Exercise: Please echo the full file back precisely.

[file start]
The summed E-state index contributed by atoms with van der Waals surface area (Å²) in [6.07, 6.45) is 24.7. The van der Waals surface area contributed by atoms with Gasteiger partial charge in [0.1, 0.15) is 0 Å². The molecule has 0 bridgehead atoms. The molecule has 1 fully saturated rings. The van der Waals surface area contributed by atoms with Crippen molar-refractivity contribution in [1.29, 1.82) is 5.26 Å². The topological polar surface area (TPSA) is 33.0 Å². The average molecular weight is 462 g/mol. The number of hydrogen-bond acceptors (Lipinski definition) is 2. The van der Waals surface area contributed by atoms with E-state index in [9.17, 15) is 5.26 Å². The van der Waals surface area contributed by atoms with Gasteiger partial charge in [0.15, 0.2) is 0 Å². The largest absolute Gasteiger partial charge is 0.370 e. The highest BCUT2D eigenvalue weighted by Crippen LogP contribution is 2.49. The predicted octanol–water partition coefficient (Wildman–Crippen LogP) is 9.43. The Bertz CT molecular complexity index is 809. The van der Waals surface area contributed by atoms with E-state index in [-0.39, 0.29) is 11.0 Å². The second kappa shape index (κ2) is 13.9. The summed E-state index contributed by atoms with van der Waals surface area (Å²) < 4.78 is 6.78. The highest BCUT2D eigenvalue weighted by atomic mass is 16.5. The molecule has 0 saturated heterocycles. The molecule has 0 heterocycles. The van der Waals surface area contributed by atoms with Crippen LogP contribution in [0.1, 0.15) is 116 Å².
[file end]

The summed E-state index contributed by atoms with van der Waals surface area (Å²) in [6.07, 6.45) is 24.7. The van der Waals surface area contributed by atoms with Gasteiger partial charge in [0.1, 0.15) is 0 Å². The molecule has 0 bridgehead atoms. The molecule has 1 fully saturated rings. The van der Waals surface area contributed by atoms with Crippen molar-refractivity contribution in [1.29, 1.82) is 5.26 Å². The topological polar surface area (TPSA) is 33.0 Å². The average molecular weight is 462 g/mol. The number of hydrogen-bond acceptors (Lipinski definition) is 2. The van der Waals surface area contributed by atoms with E-state index in [9.17, 15) is 5.26 Å². The van der Waals surface area contributed by atoms with Gasteiger partial charge in [0.15, 0.2) is 0 Å². The largest absolute Gasteiger partial charge is 0.370 e. The highest BCUT2D eigenvalue weighted by Crippen LogP contribution is 2.49. The predicted octanol–water partition coefficient (Wildman–Crippen LogP) is 9.43. The Bertz CT molecular complexity index is 809. The van der Waals surface area contributed by atoms with E-state index in [-0.39, 0.29) is 11.0 Å². The second kappa shape index (κ2) is 13.9. The summed E-state index contributed by atoms with van der Waals surface area (Å²) < 4.78 is 6.78. The highest BCUT2D eigenvalue weighted by atomic mass is 16.5. The molecule has 0 saturated heterocycles. The molecule has 0 heterocycles. The van der Waals surface area contributed by atoms with Crippen LogP contribution in [0.1, 0.15) is 116 Å².